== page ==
Two hundred thirty cc./ min. of the sulphuric acid-aluminum sulphate solution, 365 cc./min. of the silicate solution, and 385 cc./min. of the magnesia suspension containing silicamagnesia powder were mixed in a nozzle to form a sol, which had a gel time of 3.3 seconds at 103 F. The sol was converted into bead hydrogel, which had a pH of 9.6. The bead hydrogel was heated in water for 6 hours at 160 F., base-exchanged with aluminum sulphate, washed free of soluble salts, dried in superheated steam at 280 F., and calcined for 3 hours in air at 1300 F. The resulting gel had a Lauson Shaker Test atttrition of 1.3, while the Lauson Shaker Test attril 4 tion for comparable silica-alumina-magnesia gel which did not contain powdered silica-magnesia was 3.4.

EXAMPLE 34 GRAPHITE DISPERSED IN CHROMIA-ALUMINA GEL Chromia-alumina gel containing 32 percent by weight of chromia and 68 percent by weight of alumina and having graphite dispersed therein was prepared by introducing an aqueous. suspension of graphite having a particle diameter of approximately 1 micron, commercially known as Aquadag, in concentrated chromic acetate having an acetate to chromic ion ratio of 2.921 and a specific gravity at 72 F. of 1.275. The chromic acetate slurry so obtained was mixed in a nozzle with aqueous sodium aluminate solution having a sodium to aluminum 'ion ratio of 13:1 and a specific gravity at. 88 .F...of

1.406 to produce a sol which had a gel time of 7.5 seconds at 118 F. The sol was converted into bead 'hydrogel, which had a pH of about 12. The hydrogel was aged for 24 hours at room temperature in 20 percent ammonium sulphate solution, washed free of soluble salts, dried in superheated steam at 235 F., and calcined in steam atmosphere for 1 hour at 1000 F. The resulting gel had a Lauson Shaker Test attrition of 4.8, while a comparable chromia-alumina gel prepared without the addition of graphite had a Lauson Shaker Test attrition of 9.6.

EXAMPLE 35 CHROMIA-AJJUMINA DISPERSED IN CHROMIA- ALUMINA GEL Chromia-alumina gel containing 32 percent by weight of chromia and 68 percent by weight of alumina and having chromia-alumina gel powder dispersed therein was prepared by grinding gel containing 32% by weight Cr O and 68% by weight of A1 0 6.05 pounds of water, in a ball mill for 98 hours. The weight mean par ticle diameter of the resulting ground chromina-alumina was 3.1 microns. Varying amounts of the slurry obtained from the above grinding operation, equivalent, respectively, to 5, 10, 15, and 20 percent by weight of the gel powder in the dried gel product were mixed with 0.50 pound of water and 8 pounds of concentrated chromic acetate having an acetate to chromic ion ratio of 2.911 and a specific gravity at 72 F. of 1.275. The chromic acetate slurry so obtained was mixed in a nozzle with aqueous sodium aluminate solution having a sodium to aluminum ion ratio of 13:1 and a specific gravity at 88 F. of 1.406 to produce a sol, which had a gel time of 8-11 seconds at -115 F. The sol was converted into bead hydrogel, which had a pH of about 12. The hydrogel was aged for 24 hours at room temperature in 20 percent ammonium sulphate solution, washed free of soluble salts, dried in superheated steam at 235 F., and calcined for 1 hour at 1000 F. in steam. The resulting gels containing the specified amounts of chromiaalumina gel powder had the following indicated Lauson Shaker Test attrition:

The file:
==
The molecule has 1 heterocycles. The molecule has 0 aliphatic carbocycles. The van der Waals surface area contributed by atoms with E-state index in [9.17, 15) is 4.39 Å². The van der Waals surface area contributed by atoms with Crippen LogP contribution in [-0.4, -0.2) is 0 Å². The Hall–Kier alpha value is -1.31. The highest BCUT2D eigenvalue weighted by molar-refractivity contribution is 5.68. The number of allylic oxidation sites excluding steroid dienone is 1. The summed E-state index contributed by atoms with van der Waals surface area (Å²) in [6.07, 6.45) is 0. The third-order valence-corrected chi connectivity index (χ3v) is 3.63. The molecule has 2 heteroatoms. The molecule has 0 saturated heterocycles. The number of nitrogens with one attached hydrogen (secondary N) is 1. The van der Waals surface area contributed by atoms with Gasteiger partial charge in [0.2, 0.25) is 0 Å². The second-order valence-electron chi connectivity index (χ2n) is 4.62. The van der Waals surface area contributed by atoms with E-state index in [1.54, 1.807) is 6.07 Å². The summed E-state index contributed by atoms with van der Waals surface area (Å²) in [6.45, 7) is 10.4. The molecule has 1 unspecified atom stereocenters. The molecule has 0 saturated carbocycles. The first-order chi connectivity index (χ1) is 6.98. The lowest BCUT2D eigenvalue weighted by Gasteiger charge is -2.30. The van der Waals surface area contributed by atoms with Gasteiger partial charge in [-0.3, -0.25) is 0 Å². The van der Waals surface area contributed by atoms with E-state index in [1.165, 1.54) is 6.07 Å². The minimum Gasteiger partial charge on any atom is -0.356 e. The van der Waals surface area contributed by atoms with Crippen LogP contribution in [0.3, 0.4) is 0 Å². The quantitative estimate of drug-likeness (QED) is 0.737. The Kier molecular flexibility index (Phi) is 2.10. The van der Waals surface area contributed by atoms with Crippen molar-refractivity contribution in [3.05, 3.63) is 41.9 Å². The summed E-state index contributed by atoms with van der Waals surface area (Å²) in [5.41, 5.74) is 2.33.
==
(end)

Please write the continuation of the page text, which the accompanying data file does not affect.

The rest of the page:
Lauson shaker Percent volume of chromia-alumina powder test attrition Table II vg g ig Percent Lauson Volume Shaker Example Gel Phase Dispersed Phase Diameter Powder in Test $3332 Dried s01 Attrition Silica-Alumina 4. 7 25 Sand 4. 0 I11 1. Graphite 1. 0 4. 7 0. 8 Aluminum Phosphate 2 5 2(1) 2 2 Aluminum J2. 3 2. 2

Silica GeL. 4J2 21 1.4 Alumina 3. 5 5.9 .2.1 Silica-Magnesia GeL 3. 7. lg 2 iii'cZJ-Kirifiiiieii 1s 113 Silica-Magnesia Gel. g 3 g g Graphite 1.0

Ohromia-Alumina .Gel a. 1 3 r e 6.0

The effect-of incorporating a dispersing agent in the hydrosol containing powdered material is illustratedby the following comparative examples:

EXAMPLE 36 A silica-magnesia gel was prepared by mixing streams comprising: (1) an aqueous solution of'sulfuric acid, (2) an aqueous sodium silicate solution, and (3) an aqueous slurry of magnesia. The sulfuricacid stream was composed of 17.4 pounds of 96.3% sulfuric acid and 127 pounds of water. The sodium silicate stream was composed of 105 pounds of sodium silicate having an Na O to SiO ratio of'1:3.22 and a density of 41 Be. and 105 pounds ofwater. The aqueous slurry of magnesia was composed of 13 pounds of magnesia and 181 pounds ofwater. V

Two hundred sixty-five cc./min. of the sulfuric acid solution, 400 cc./min. of the silicate solution, and 335 cc./min. of the aqueous magnesia slurry were mixed-in a nozzle to form a sol, which" had a gel time of 4.5 seconds at 86 .F. 'The sol was converted into bead hydrogel, which had apH of 9.2. The hydrogel particles so obtained were hydrothcrmally treated for 6 hours at. 160 F. and thereafter base-exchanged with magnesium sulfate solution and then washed free of soluble materials. The hydrogel particles so obtained were dried in superheated steam at about 260 F. and then calcined for 3 hours at 1300 F.